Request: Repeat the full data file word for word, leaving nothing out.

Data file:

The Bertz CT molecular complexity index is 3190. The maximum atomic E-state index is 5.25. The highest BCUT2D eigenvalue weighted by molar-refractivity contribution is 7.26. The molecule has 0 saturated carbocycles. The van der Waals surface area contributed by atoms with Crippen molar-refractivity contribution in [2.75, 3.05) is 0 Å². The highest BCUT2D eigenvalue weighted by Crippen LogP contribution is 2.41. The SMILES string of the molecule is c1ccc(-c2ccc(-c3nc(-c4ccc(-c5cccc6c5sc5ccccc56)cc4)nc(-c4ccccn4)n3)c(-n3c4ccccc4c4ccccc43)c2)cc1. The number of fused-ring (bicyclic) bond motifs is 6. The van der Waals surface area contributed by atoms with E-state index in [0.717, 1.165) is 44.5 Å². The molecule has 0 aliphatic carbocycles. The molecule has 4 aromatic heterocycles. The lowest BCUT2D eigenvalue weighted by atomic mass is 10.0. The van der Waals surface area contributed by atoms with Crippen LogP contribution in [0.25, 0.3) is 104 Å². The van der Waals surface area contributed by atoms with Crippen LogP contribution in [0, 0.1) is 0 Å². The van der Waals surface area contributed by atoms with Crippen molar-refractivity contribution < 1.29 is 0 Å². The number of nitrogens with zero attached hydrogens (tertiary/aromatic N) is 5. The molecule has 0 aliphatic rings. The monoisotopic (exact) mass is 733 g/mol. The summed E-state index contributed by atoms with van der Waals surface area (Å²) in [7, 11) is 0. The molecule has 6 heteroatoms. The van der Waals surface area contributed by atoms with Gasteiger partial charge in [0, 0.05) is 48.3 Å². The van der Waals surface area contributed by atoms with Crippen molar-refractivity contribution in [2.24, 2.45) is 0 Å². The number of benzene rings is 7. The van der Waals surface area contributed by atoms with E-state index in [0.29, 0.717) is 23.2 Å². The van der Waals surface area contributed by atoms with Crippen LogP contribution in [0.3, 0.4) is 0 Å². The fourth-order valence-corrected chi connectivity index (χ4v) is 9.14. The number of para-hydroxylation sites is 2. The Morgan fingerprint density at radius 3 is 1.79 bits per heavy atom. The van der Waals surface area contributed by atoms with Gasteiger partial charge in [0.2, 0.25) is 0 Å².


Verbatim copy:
The Bertz CT molecular complexity index is 3190. The maximum atomic E-state index is 5.25. The highest BCUT2D eigenvalue weighted by molar-refractivity contribution is 7.26. The molecule has 0 saturated carbocycles. The van der Waals surface area contributed by atoms with Crippen molar-refractivity contribution in [2.75, 3.05) is 0 Å². The highest BCUT2D eigenvalue weighted by Crippen LogP contribution is 2.41. The SMILES string of the molecule is c1ccc(-c2ccc(-c3nc(-c4ccc(-c5cccc6c5sc5ccccc56)cc4)nc(-c4ccccn4)n3)c(-n3c4ccccc4c4ccccc43)c2)cc1. The number of fused-ring (bicyclic) bond motifs is 6. The van der Waals surface area contributed by atoms with E-state index in [0.717, 1.165) is 44.5 Å². The molecule has 0 aliphatic carbocycles. The molecule has 4 aromatic heterocycles. The lowest BCUT2D eigenvalue weighted by atomic mass is 10.0. The van der Waals surface area contributed by atoms with Crippen LogP contribution in [0.25, 0.3) is 104 Å². The van der Waals surface area contributed by atoms with Crippen LogP contribution in [0, 0.1) is 0 Å². The van der Waals surface area contributed by atoms with Crippen molar-refractivity contribution < 1.29 is 0 Å². The number of nitrogens with zero attached hydrogens (tertiary/aromatic N) is 5. The molecule has 0 aliphatic rings. The monoisotopic (exact) mass is 733 g/mol. The summed E-state index contributed by atoms with van der Waals surface area (Å²) in [7, 11) is 0. The molecule has 6 heteroatoms. The van der Waals surface area contributed by atoms with Gasteiger partial charge in [0, 0.05) is 48.3 Å². The van der Waals surface area contributed by atoms with Crippen molar-refractivity contribution in [2.24, 2.45) is 0 Å². The number of benzene rings is 7. The van der Waals surface area contributed by atoms with E-state index in [0.29, 0.717) is 23.2 Å². The van der Waals surface area contributed by atoms with Crippen LogP contribution in [0.3, 0.4) is 0 Å². The fourth-order valence-corrected chi connectivity index (χ4v) is 9.14. The number of para-hydroxylation sites is 2. The Morgan fingerprint density at radius 3 is 1.79 bits per heavy atom. The van der Waals surface area contributed by atoms with Gasteiger partial charge in [0.2, 0.25) is 0 Å².